The cover should give it away. This isn't the story of Walt Disney World, this is the story of Epcot and everything that attempted to personify the Experimental Prototype Community of Tomorrow as relayed by Walt. It seems, in fact, that Disney-MGM Studios and Disney's Animal Kingdom, neither portrayed in a very favorable light, are mentioned only out of courtesy.
Another issue I take up with this book is Koenig (and having read both Mouse Tales and Mouse Under Glass, I can say I'm a fan of his work) has a really difficult time being objective. The re-occurring theme in this book is how 'big-egoed' Michael Eisner virtually destroyed all that was good about the company with his bottom-line thinking, despite having spent many pages prior to Eisner's introduction talking about how the company as a whole was hemmoraging money left and right. Koening seems to have issue that Eisner took the only profitable division of the company (and yet not profitable enough to keep the company alive) and managed to yield more profits from it. At what cost? Enough to keep the Disney company around. Koenig inexplicably leaves out various items that wouldn't support his findings. How is it possible that a company bent on cutting costs everywhere would constantly be spending more money to revamp attractions, either favorably or not (Koenig harps on the Enchanted Tiki Room: Under New Management, but doesn't explain why it wasn't changed at Disneyland - in fact, under Eisner's reign, Disneyland's went under a major refurbishment to restore the original attraction). The problem with Koenig's reporting here is evident enough: it directly blames Eisner when something happens that he doesn't like, but when something does happen that he's in favor of, it's serendipitous or - in the case of Alien Encounter becoming Stitch's Great Escape -'prophetic' that better things are to come once Iger steps in. Again, completely ignoring that newer attractions such as Expedition Everest happened under Eisner's reign as well. Not to say that Eisner was perfect, but give credit where credit is due. It's just become the popular thing to blame him when something you don't like happens but give out credit like candy to everyone else when something you do like happens.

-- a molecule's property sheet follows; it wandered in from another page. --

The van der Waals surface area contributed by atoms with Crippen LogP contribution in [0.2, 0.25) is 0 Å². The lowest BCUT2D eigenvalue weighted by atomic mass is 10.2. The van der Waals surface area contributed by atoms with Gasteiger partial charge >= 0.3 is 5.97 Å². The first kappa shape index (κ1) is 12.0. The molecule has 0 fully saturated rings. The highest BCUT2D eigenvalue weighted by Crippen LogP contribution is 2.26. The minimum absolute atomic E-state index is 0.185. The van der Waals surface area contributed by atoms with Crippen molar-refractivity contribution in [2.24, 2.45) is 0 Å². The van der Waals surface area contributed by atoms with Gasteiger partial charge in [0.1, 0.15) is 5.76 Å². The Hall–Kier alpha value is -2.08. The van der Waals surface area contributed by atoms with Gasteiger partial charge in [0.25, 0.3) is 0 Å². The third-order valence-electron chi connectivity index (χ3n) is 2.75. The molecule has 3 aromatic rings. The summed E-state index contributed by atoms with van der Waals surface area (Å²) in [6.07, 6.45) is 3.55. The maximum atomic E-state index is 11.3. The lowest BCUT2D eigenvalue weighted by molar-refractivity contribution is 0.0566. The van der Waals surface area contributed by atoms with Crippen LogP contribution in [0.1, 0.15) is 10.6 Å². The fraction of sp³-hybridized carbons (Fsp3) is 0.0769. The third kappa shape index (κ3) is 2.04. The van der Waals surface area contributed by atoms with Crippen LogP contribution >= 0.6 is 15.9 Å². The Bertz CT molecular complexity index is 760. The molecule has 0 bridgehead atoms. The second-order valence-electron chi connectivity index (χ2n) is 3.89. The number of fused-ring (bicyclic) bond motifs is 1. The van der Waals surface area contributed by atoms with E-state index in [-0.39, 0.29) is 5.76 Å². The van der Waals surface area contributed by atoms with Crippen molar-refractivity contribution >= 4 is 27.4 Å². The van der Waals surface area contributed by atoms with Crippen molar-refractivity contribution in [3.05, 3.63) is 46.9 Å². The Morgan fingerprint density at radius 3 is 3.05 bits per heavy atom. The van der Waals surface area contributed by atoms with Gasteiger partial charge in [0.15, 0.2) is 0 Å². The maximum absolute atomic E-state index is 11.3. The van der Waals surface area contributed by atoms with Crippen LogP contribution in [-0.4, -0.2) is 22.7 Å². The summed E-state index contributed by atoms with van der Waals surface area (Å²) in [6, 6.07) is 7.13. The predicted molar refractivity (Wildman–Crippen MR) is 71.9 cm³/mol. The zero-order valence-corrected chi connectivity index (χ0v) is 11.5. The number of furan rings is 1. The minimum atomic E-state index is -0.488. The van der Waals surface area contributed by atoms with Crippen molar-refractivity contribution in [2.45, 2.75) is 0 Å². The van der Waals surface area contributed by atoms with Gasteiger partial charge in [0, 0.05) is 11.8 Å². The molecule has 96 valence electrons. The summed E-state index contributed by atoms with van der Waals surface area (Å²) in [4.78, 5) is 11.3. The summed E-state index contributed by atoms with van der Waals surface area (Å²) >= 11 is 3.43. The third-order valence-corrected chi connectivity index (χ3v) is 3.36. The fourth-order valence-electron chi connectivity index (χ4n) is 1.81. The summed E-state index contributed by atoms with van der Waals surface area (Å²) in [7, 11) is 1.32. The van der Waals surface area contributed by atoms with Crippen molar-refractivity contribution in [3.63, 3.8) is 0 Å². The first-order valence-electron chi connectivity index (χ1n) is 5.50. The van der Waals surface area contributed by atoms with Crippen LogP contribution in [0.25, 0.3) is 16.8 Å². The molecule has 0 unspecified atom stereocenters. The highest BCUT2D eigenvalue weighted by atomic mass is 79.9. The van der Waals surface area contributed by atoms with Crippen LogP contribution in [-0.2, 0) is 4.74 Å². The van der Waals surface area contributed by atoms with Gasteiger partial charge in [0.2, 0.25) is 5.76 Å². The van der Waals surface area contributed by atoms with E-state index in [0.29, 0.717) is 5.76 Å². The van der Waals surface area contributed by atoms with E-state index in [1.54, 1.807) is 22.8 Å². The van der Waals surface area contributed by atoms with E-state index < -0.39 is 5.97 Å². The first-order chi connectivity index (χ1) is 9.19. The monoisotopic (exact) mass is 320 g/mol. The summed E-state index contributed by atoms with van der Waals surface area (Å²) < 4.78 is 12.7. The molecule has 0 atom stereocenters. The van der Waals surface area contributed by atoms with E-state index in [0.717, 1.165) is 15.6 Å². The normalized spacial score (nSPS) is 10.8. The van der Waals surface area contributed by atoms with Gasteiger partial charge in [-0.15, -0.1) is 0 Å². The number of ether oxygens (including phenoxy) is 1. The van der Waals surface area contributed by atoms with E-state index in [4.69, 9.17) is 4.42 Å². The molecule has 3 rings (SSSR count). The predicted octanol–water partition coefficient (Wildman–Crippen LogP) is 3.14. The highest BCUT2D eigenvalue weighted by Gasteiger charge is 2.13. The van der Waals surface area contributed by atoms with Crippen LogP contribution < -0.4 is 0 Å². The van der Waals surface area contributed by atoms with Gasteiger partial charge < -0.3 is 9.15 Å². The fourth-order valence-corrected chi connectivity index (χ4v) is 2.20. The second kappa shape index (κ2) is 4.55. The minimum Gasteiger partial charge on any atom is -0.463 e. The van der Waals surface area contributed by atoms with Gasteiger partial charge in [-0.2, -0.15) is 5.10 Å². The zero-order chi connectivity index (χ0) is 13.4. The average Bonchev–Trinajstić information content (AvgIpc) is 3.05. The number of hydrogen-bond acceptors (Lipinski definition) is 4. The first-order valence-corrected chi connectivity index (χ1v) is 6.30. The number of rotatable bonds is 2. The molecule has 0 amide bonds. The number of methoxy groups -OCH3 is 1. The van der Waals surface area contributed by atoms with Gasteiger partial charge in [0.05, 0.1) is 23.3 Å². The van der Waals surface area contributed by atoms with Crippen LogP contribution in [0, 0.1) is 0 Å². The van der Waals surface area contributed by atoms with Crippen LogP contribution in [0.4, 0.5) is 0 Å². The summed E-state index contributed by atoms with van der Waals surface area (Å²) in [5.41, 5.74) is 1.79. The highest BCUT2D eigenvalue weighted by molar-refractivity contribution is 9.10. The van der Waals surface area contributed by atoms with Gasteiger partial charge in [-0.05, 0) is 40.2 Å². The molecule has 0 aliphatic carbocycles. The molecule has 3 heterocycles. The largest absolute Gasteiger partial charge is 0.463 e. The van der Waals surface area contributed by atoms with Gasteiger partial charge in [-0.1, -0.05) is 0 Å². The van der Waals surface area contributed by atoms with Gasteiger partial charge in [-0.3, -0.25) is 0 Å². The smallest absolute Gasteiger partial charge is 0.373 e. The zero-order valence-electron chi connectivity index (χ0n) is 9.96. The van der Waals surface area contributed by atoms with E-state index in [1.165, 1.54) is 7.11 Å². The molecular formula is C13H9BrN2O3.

Ultimately - and still in respect to Eisner - this book reads as if Koenig was expecting (and rightfully so at the time) Disney to gloss over the 25th Anniversary of Epcot. While never explicitly mentioning it (although it wouldn't surprise me if earlier drafts did), he begins digging at it by mentioning how a Disneyland promotion was so succesful, that Eisner decided to milk it by celebrating virtual non-events like WDW's 15th.
This book is an ode to Epcot which happens to cover the Magic Kingdom simply because it's almost considered to be Epcot:Phase I here. All that aside, there is plenty of information to be found here that isn't found elsewhere. It's a decent read. I was hoping more for what one would expect having read Mouse Tales and the few such items that are mentioned seem a tad out of place given the full context of the book, but it's still worthy a read. As long as you forget there are other parks after it.
A much fairer review of Eisner (both good and bad) can be found in books like Disney War, but certainly not here.